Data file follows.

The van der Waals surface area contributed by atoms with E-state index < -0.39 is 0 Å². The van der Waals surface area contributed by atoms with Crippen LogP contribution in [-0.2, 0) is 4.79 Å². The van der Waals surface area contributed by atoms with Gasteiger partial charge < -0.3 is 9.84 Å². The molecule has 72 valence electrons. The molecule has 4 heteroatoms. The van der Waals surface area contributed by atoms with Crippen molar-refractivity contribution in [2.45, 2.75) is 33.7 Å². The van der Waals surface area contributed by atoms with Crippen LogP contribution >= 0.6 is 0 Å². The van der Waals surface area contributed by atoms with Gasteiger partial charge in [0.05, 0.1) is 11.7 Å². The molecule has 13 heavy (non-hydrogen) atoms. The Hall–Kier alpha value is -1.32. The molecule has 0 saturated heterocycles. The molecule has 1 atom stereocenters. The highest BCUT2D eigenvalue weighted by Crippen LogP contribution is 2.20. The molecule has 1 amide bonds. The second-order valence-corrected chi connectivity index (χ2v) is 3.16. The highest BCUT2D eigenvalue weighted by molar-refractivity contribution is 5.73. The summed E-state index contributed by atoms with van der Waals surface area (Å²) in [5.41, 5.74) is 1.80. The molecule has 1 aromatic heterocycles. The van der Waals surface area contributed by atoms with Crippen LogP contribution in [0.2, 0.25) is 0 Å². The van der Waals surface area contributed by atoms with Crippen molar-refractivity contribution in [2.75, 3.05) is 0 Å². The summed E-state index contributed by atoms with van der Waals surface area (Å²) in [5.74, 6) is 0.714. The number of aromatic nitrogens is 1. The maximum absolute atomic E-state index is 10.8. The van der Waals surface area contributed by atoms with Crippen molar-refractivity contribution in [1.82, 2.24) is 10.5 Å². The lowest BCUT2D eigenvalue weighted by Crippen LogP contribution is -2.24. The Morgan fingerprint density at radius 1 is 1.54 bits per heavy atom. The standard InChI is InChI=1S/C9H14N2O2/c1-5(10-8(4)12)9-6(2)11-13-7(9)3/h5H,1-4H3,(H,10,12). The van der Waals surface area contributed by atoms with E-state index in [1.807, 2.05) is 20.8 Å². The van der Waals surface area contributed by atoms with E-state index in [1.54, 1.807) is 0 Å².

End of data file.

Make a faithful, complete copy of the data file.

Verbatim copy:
The van der Waals surface area contributed by atoms with E-state index < -0.39 is 0 Å². The van der Waals surface area contributed by atoms with Crippen LogP contribution in [-0.2, 0) is 4.79 Å². The van der Waals surface area contributed by atoms with Gasteiger partial charge < -0.3 is 9.84 Å². The molecule has 72 valence electrons. The molecule has 4 heteroatoms. The van der Waals surface area contributed by atoms with Crippen molar-refractivity contribution in [2.45, 2.75) is 33.7 Å². The van der Waals surface area contributed by atoms with Crippen LogP contribution >= 0.6 is 0 Å². The van der Waals surface area contributed by atoms with Gasteiger partial charge in [0.05, 0.1) is 11.7 Å². The molecule has 13 heavy (non-hydrogen) atoms. The Hall–Kier alpha value is -1.32. The molecule has 0 saturated heterocycles. The molecule has 1 atom stereocenters. The highest BCUT2D eigenvalue weighted by Crippen LogP contribution is 2.20. The molecule has 1 amide bonds. The second-order valence-corrected chi connectivity index (χ2v) is 3.16. The highest BCUT2D eigenvalue weighted by molar-refractivity contribution is 5.73. The summed E-state index contributed by atoms with van der Waals surface area (Å²) in [5.41, 5.74) is 1.80. The molecule has 1 aromatic heterocycles. The van der Waals surface area contributed by atoms with Crippen LogP contribution in [0.2, 0.25) is 0 Å². The van der Waals surface area contributed by atoms with Crippen molar-refractivity contribution in [2.75, 3.05) is 0 Å². The summed E-state index contributed by atoms with van der Waals surface area (Å²) in [5.74, 6) is 0.714. The number of aromatic nitrogens is 1. The maximum absolute atomic E-state index is 10.8. The van der Waals surface area contributed by atoms with Crippen molar-refractivity contribution in [1.82, 2.24) is 10.5 Å². The lowest BCUT2D eigenvalue weighted by Crippen LogP contribution is -2.24. The Morgan fingerprint density at radius 1 is 1.54 bits per heavy atom. The standard InChI is InChI=1S/C9H14N2O2/c1-5(10-8(4)12)9-6(2)11-13-7(9)3/h5H,1-4H3,(H,10,12). The van der Waals surface area contributed by atoms with E-state index in [1.807, 2.05) is 20.8 Å². The van der Waals surface area contributed by atoms with E-state index in [1.54, 1.807) is 0 Å².